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Dairy’s climate debate position undermined by declining water quality

Half of Irish rivers and lakes failing environmental standards due to levels of nitrates and phosphates from agriculture

Ireland’s dairy sector is blue chip. Wages averaged more than €97,000 last year in the face of rising input costs. No other farming enterprise here commands that sort of return. The sector accounts for over €5 billion in exports and is the single largest component of our food and drink trade.

What makes it so profitable is the “value add” — the amount by which the value of a good is increased at each stage of production.

So when it comes to shouldering the burden of emissions cuts — agricultural emissions are due to be cut by 22-30 per cent as part of the State’s climate action plan — dairy advocates can reasonably argue that the focus of the cuts and the reforms should be, not exclusively but mainly, elsewhere.

Beef farming, for instance, is predominantly loss-making without EU subsidies and on a hectare-by-hectare basis more carbon intensive.


Dairy has one big Achilles heel, however: water quality. The counties that have soaked up the expansion in dairy, or pivoted more into dairy, since the lifting of EU milk quotas in 2015 — Cork, Waterford, Carlow, Kilkenny and Kildare — are the same ones that have experienced the biggest declines in water quality.

A senior Leinster House official said that if you were to overlay a map of dairy expansion since 2015 with a map of deteriorating water quality zones, they’re almost a match. The problem is the industry’s intense use of nitrogen-based fertilisers and/or livestock manure, which run off the land, polluting waterways.

This is aggravated by the fact that 7,000 dairy farmers enjoy a European Commission-approved derogation that allows them to use additional nitrate — up to 250kg of livestock manure per hectare. An Taisce is taking a legal action against the derogation.

Since the lifting of EU quotas in 2015, Irish milk output has effectively doubled to 10 billion litres while our dairy herd has swollen by a third to 1.6 million animals.

At the same time, the Environmental Protection Agency (EPA) has highlighted a big decline in water quality. The agency estimates that about half of Irish rivers and lakes are now failing to meet minimum environmental quality standards due to high levels of polluting nitrates and phosphates, most of which come from agriculture.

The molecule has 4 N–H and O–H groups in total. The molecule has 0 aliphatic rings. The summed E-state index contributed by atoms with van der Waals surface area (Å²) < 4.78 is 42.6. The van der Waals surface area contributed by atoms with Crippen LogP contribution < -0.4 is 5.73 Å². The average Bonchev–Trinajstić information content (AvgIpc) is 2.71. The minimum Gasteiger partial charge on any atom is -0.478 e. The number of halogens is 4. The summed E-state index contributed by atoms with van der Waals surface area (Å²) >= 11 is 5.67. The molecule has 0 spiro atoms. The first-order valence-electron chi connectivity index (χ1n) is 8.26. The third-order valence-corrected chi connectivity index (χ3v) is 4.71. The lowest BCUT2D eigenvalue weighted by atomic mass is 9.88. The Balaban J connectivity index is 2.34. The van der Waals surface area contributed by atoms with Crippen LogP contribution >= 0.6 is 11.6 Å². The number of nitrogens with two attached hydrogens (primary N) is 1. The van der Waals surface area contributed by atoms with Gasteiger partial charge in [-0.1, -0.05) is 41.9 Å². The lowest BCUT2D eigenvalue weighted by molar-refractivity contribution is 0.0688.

“Rivers such as the Bandon, Lee, Blackwater, Suir, Nore, Barrow and Slaney have high nitrogen levels, with significant implications for the marine environments they flow into,” the EPA said in a recent report.

This is a well-worn path internationally. New Zealand, Ireland’s dairy Doppelgänger in the southern hemisphere, went on a similar expansion path in the 1980s and 1990s, which exacted a big toll on water quality there. The Netherlands has just recently been forced to cull part of its dairy herd while imposing strict phosphate quotas on dairy farmers — a source of controversy — in response to a rapid decline in water quality there since the lifting of EU quotas.

EU policeman

If Ireland’s water quality does not start to improve by next year, the European Commission will begin cutting the levels of nitrate that farmers here can spread on the land. Not for the first time, the EU will act as policeman for the Irish environment.

This is the backdrop to an intense debate going on at Cabinet level, one that has been overshadowed by the recent surge in inflation and the cost-of-living squeeze. On one side is Green Party leader and Minister for the Environment Eamon Ryan; on the other is Minister for Agriculture Charlie McConalogue.

Ryan wants deeper emissions cuts, above the 22 per cent lower bound limit specified in the State’s climate plan, while McConalogue is resisting on the grounds that the 22 per cent will involve significant challenges and cutbacks in itself. Both are under intense pressure, from environmental NGOs on one side and farming organisations on the other.

When the State’s climate plan was finalised last year, a report by consultancy KPMG suggested agricultural emissions cuts above 21 per cent would require a reduction in the national herd. Talk of reducing herd numbers tends to elicit strong reactions from farmers, who already feel squeezed by the drive forever cheaper food.

At first the Government was vague on the issue, talking about “stabilising” herd numbers. But more recently, Ministers and rural TDs have been more forthright, confidently stating there will be not cuts to herd numbers.

But here’s the rub. Implicit in the State’s climate plan for agriculture is a reduction in the allowable use of fertilisers, a move that will reduce the number of cows dairy farmers can maintain on a given piece of land.

“We estimate that the change in the nitrates levels being proposed by the Government will see the middle strata of Irish dairy farmers — the people on 50-odd acres with 80-odd cows — having to lose at least 25 per cent of their herds,” says the Irish Creamery Milk Suppliers Association.

So while Ministers promise no cuts to the dairy herd, the State’s strategy will do it indirectly. This verbal sleight of hand is now dawning on farmers and there is considerable disquiet. Agriculture was always going to be the trickiest element of Ireland’s climate equation, and so it is proving.